Before this Court, Claimant does not dispute that she was late on occasion during her five-year tenure with Employer but contends that she was simply a few minutes late here and there, and that otherwise her lateness was due to good cause.3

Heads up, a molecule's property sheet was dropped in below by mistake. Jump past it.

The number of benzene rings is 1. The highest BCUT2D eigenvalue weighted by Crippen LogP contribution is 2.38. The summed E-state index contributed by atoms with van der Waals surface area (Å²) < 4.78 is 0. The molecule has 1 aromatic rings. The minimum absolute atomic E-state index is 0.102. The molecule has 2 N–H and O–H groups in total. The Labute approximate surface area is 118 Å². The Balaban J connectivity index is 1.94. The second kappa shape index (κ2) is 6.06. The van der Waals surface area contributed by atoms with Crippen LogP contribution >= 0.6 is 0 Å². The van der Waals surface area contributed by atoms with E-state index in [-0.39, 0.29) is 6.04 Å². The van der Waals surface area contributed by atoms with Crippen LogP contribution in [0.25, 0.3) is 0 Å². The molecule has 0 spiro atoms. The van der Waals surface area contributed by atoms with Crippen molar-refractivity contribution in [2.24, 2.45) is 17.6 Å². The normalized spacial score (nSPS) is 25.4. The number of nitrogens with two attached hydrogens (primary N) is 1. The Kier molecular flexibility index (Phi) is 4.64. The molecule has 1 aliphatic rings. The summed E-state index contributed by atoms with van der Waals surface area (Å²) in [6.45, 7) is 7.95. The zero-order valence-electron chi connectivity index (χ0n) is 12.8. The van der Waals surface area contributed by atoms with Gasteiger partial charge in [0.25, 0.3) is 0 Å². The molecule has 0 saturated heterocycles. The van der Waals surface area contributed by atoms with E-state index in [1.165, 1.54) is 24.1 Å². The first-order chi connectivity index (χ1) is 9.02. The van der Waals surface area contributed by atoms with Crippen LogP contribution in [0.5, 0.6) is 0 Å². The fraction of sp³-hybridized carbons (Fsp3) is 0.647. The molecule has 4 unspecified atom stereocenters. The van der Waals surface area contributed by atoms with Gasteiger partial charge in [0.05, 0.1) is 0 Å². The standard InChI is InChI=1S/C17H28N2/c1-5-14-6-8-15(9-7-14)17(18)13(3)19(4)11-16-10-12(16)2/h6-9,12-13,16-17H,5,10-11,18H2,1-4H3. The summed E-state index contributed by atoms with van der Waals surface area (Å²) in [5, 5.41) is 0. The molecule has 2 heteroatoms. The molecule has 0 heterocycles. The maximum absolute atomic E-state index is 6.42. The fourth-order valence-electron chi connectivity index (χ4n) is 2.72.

The question of whether a claimant's actions constitute “willful misconduct” is a question of law subject to this Court's review. Rossi v. Unemployment Compensation Board of Review, 676 A.2d 194, 197 (Pa. 1996). Willful misconduct is defined as: (i) wanton or willful disregard for an employer's interests; (ii) deliberate violation of an employer's rules; (iii) disregard for standards of behavior which an employer can rightfully expect of an employee; or (iv) negligence indicating an intentional disregard of the employer's interest or an employee's duties or obligations. Caterpillar, Inc. v. Unemployment Compensation Board of Review, 703 A.2d 452, 456 (Pa. 1997). The employer has the burden to demonstrate that the claimant has engaged in willful misconduct; if an employer meets this burden, the burden then shifts to the claimant to demonstrate that the claimant had good cause for the violation of employer's policy by showing that the actions resulting in non-compliance were reasonable under the circumstances. Rossi, 676 A.2d at 197; Chapman v. Unemployment Compensation Board of Review, 20 A.3d 603, 607 (Pa. Cmwlth. 2011). Where an employer alleges that a claimant has committed willful misconduct by violating a work policy, to meet its burden the employer must demonstrate by substantial evidence the existence of the policy, the reasonableness of the policy, and the claimant's deliberate violation of the policy. Grieb v. Unemployment Compensation Board of Review, 827 A.2d 422, 426 (Pa. 2003); Guthrie v. Unemployment Compensation Board of Review, 738 A.2d 518, 522 (Pa. Cmwlth. 1999).